And just as live sport has changed, possibly for the long term, so has sports sponsorship. The pandemic has put huge pressure on sporting bodies, as well as most of their sponsors. As a result, March 2020 saw a 40% year-on-year drop in the number of sponsorship deals, according to Sportcal, a GlobalData company. In 2019 there were a total of 4,709 deals globally, worth $22bn. In 2020 that count fell to 3,297 deals, worth $12.9bn.
Conrad Wiacek, Head of Sport Analysis at GlobalData puts the challenge this way: “Once the uncertainty came around how sport could restart, we saw a pause in sponsorships. Brands weren’t willing to commit. Sports sponsorship is a marketing spend – in a crisis, marketing budget tends to be the first thing that suffers. It’s an easy save. It makes the overall pot of money available to sport much smaller.
“From the grassroots level to the top tier of professional sport, there’s no doubt it has been an extremely challenging time” “and it doesn’t look like things will return to the way they were any time soon,” he adds.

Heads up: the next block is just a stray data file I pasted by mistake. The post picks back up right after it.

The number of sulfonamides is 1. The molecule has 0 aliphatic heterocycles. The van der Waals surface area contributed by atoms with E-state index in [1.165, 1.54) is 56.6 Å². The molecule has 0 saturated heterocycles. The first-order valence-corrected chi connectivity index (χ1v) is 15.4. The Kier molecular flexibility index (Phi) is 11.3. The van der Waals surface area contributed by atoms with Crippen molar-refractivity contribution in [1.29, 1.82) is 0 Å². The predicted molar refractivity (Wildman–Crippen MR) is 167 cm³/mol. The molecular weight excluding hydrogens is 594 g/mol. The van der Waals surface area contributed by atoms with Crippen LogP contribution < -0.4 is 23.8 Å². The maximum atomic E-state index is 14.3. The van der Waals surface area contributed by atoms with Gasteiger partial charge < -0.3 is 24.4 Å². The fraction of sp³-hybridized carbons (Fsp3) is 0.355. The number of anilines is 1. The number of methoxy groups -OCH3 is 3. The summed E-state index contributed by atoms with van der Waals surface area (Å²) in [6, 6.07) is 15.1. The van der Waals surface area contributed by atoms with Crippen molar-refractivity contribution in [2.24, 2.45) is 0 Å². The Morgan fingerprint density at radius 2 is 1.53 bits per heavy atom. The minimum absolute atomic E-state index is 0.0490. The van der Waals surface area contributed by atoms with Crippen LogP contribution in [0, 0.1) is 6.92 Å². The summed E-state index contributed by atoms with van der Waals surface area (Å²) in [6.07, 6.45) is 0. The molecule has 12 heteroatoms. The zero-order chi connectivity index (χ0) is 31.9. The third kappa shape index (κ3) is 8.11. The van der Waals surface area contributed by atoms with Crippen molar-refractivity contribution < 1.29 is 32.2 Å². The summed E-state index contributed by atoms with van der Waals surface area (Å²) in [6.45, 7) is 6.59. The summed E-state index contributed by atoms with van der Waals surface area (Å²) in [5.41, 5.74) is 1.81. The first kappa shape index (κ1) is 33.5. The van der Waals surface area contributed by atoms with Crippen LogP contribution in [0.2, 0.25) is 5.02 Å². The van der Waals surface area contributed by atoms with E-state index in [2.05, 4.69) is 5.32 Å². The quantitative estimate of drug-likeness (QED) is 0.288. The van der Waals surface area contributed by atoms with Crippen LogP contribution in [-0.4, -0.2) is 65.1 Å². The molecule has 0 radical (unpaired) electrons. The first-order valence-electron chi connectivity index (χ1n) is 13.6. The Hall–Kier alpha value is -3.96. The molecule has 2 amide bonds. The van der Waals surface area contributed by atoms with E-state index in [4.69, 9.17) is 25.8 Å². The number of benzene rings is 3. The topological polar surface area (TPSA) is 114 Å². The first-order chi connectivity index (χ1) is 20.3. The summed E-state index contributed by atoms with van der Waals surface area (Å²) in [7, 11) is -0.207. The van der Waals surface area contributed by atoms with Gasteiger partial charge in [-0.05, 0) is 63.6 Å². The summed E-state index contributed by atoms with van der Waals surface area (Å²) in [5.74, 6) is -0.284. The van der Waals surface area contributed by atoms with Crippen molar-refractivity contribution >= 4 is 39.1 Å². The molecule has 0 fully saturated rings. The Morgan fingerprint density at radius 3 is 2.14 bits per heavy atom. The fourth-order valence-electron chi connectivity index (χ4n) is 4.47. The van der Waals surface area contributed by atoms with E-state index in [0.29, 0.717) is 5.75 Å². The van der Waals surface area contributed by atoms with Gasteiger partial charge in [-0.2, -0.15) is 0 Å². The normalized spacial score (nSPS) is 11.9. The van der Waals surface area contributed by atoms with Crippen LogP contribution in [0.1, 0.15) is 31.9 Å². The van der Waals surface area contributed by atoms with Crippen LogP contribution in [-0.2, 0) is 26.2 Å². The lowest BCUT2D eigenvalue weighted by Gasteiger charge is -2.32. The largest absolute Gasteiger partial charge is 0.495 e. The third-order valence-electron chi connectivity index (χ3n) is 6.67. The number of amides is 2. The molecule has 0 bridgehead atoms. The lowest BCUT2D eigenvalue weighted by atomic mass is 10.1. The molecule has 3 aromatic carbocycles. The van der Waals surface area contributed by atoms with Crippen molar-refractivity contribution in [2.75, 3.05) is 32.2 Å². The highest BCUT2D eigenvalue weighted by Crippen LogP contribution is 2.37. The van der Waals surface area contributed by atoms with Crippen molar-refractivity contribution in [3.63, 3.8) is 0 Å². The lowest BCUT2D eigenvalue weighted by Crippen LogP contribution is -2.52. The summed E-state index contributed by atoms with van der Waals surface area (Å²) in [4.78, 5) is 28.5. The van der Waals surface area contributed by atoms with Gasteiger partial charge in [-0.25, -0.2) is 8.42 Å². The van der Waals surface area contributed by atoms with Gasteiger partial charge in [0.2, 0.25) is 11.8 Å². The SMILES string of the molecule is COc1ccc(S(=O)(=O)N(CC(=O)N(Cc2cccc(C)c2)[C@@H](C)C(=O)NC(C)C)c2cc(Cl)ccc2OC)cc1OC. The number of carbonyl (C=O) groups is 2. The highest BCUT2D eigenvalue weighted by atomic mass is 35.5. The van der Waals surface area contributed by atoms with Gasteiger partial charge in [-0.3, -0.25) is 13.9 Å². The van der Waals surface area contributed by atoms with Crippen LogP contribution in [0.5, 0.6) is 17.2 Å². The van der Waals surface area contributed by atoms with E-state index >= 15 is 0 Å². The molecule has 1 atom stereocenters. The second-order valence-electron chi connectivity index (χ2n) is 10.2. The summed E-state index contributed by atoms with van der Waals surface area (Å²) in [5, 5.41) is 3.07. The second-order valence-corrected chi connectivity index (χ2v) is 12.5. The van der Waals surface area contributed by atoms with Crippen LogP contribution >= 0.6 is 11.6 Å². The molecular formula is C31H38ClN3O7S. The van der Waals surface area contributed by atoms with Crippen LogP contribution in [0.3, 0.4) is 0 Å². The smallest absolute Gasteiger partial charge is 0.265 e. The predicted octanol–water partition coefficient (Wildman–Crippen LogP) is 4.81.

Andrew Brember, Commercial Director for sport at Kantar explains further, “Even for those that have been able to stage events, the absence of fans in stadiums has cut off a vital income source for sports like football and rugby, and that has meant an increased reliance on sponsorship revenue. At the same time, the budgets of many companies involved in sponsorship have been under pressure.”
But CAF appeared to have done a good job in addressing this and allaying fears, enough for these sponsors to see value in sponsoring the tournament. CAF has a rigid regimen of regulations to contain COVID-19 in whatever variant, Omicron inclusive. Only a fraction of stadium capacity will be allowed. Players are regularly tested. And fans must present evidence of a negative COVID test obtained no earlier than 72 hours before the event they wish to attend.
Perhaps, based on the kind of sponsorship it got, CAF added a total of $1.850 million to the prize money from the quarter-final stage to the final for this year’s edition. This may be also to make the tournament more lucrative, competitive and maybe attractive.
Not only that, but the new prize money for eventual champions of the competition is $5 million – a $500,000 increase from the previous prize in the 2019 edition
It is hoped that the benefits accrued to the sponsorship of such a mega tournament like AFCON will be manifold, manifesting clearly, impacting massively on the bottom line of these brands, motivating other organisations to join the league of those supporting African football, tourism and development.